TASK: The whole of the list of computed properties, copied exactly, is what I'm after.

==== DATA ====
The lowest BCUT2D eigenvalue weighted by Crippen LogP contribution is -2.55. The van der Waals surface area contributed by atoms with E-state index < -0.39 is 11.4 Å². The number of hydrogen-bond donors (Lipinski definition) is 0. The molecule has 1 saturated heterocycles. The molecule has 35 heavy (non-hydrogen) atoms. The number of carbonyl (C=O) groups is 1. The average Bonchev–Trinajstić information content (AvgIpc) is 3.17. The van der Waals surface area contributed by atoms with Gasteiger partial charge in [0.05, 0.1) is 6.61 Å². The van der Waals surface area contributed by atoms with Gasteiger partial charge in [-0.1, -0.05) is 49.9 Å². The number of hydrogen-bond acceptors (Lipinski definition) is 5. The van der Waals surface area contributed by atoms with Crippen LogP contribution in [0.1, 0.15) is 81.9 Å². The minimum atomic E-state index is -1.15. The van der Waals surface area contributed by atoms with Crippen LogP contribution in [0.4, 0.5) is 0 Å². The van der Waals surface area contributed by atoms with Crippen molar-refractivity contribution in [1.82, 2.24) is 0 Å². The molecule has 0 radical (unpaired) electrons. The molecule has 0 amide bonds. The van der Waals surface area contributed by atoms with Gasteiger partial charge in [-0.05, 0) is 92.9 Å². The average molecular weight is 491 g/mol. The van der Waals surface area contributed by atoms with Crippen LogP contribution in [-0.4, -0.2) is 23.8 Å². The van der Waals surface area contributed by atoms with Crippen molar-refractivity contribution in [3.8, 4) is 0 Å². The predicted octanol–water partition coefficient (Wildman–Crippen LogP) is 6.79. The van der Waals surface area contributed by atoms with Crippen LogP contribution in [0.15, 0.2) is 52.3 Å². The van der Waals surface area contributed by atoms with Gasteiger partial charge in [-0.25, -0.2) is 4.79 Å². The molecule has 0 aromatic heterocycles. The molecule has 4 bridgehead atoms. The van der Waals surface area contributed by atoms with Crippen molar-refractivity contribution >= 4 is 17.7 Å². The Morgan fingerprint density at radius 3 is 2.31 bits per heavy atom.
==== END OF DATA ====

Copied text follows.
The lowest BCUT2D eigenvalue weighted by Crippen LogP contribution is -2.55. The van der Waals surface area contributed by atoms with E-state index < -0.39 is 11.4 Å². The number of hydrogen-bond donors (Lipinski definition) is 0. The molecule has 1 saturated heterocycles. The molecule has 35 heavy (non-hydrogen) atoms. The number of carbonyl (C=O) groups is 1. The average Bonchev–Trinajstić information content (AvgIpc) is 3.17. The van der Waals surface area contributed by atoms with Gasteiger partial charge in [0.05, 0.1) is 6.61 Å². The van der Waals surface area contributed by atoms with Gasteiger partial charge in [-0.1, -0.05) is 49.9 Å². The number of hydrogen-bond acceptors (Lipinski definition) is 5. The van der Waals surface area contributed by atoms with Crippen LogP contribution in [0.1, 0.15) is 81.9 Å². The minimum atomic E-state index is -1.15. The van der Waals surface area contributed by atoms with Crippen LogP contribution in [0.4, 0.5) is 0 Å². The van der Waals surface area contributed by atoms with Crippen molar-refractivity contribution in [1.82, 2.24) is 0 Å². The molecule has 0 radical (unpaired) electrons. The molecule has 0 amide bonds. The van der Waals surface area contributed by atoms with Gasteiger partial charge in [-0.05, 0) is 92.9 Å². The average molecular weight is 491 g/mol. The van der Waals surface area contributed by atoms with Crippen LogP contribution in [-0.4, -0.2) is 23.8 Å². The van der Waals surface area contributed by atoms with Crippen molar-refractivity contribution in [3.8, 4) is 0 Å². The predicted octanol–water partition coefficient (Wildman–Crippen LogP) is 6.79. The van der Waals surface area contributed by atoms with Crippen LogP contribution in [0.15, 0.2) is 52.3 Å². The van der Waals surface area contributed by atoms with Gasteiger partial charge in [-0.25, -0.2) is 4.79 Å². The molecule has 0 aromatic heterocycles. The molecule has 4 bridgehead atoms. The van der Waals surface area contributed by atoms with Crippen molar-refractivity contribution >= 4 is 17.7 Å². The Morgan fingerprint density at radius 3 is 2.31 bits per heavy atom.